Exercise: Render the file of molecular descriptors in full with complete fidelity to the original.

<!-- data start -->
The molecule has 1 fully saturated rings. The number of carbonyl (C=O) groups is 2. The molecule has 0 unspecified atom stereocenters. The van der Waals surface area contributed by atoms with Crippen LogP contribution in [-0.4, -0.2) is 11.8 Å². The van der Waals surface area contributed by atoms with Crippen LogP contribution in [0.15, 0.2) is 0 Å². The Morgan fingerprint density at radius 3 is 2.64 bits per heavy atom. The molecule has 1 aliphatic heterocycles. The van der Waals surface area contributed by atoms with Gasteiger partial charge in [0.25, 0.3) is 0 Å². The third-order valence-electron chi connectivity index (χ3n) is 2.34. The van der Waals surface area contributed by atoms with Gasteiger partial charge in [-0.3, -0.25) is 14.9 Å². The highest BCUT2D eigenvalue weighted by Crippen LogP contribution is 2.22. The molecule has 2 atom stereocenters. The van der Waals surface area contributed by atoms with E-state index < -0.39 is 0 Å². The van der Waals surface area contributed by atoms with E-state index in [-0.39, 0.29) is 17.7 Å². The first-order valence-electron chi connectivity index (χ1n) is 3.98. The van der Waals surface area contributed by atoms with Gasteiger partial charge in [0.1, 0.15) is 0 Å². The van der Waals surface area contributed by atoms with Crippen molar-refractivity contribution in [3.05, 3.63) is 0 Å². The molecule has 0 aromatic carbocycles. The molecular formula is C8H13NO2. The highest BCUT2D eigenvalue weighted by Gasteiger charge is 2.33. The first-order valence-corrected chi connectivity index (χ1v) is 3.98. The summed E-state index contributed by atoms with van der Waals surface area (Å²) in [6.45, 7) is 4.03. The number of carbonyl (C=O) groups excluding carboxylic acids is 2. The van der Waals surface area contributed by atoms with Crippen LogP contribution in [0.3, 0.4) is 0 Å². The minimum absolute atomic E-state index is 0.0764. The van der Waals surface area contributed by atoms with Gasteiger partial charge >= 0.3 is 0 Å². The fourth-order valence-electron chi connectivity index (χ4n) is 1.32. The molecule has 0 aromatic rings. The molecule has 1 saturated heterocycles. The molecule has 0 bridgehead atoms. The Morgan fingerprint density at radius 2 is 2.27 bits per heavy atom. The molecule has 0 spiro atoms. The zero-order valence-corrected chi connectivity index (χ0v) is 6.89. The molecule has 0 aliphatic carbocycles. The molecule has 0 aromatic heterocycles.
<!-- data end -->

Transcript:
The molecule has 1 fully saturated rings. The number of carbonyl (C=O) groups is 2. The molecule has 0 unspecified atom stereocenters. The van der Waals surface area contributed by atoms with Crippen LogP contribution in [-0.4, -0.2) is 11.8 Å². The van der Waals surface area contributed by atoms with Crippen LogP contribution in [0.15, 0.2) is 0 Å². The Morgan fingerprint density at radius 3 is 2.64 bits per heavy atom. The molecule has 1 aliphatic heterocycles. The van der Waals surface area contributed by atoms with Gasteiger partial charge in [0.25, 0.3) is 0 Å². The third-order valence-electron chi connectivity index (χ3n) is 2.34. The van der Waals surface area contributed by atoms with Gasteiger partial charge in [-0.3, -0.25) is 14.9 Å². The highest BCUT2D eigenvalue weighted by Crippen LogP contribution is 2.22. The molecule has 2 atom stereocenters. The van der Waals surface area contributed by atoms with E-state index < -0.39 is 0 Å². The van der Waals surface area contributed by atoms with E-state index in [-0.39, 0.29) is 17.7 Å². The first-order valence-electron chi connectivity index (χ1n) is 3.98. The van der Waals surface area contributed by atoms with Gasteiger partial charge in [0.1, 0.15) is 0 Å². The van der Waals surface area contributed by atoms with Crippen molar-refractivity contribution in [3.05, 3.63) is 0 Å². The molecule has 0 aromatic carbocycles. The molecular formula is C8H13NO2. The highest BCUT2D eigenvalue weighted by Gasteiger charge is 2.33. The first-order valence-corrected chi connectivity index (χ1v) is 3.98. The summed E-state index contributed by atoms with van der Waals surface area (Å²) in [6.45, 7) is 4.03. The number of carbonyl (C=O) groups excluding carboxylic acids is 2. The van der Waals surface area contributed by atoms with Crippen LogP contribution in [0.3, 0.4) is 0 Å². The minimum absolute atomic E-state index is 0.0764. The van der Waals surface area contributed by atoms with Gasteiger partial charge >= 0.3 is 0 Å². The fourth-order valence-electron chi connectivity index (χ4n) is 1.32. The molecule has 0 aromatic rings. The molecule has 1 saturated heterocycles. The molecule has 0 bridgehead atoms. The Morgan fingerprint density at radius 2 is 2.27 bits per heavy atom. The molecule has 0 spiro atoms. The zero-order valence-corrected chi connectivity index (χ0v) is 6.89. The molecule has 0 aliphatic carbocycles. The molecule has 0 aromatic heterocycles.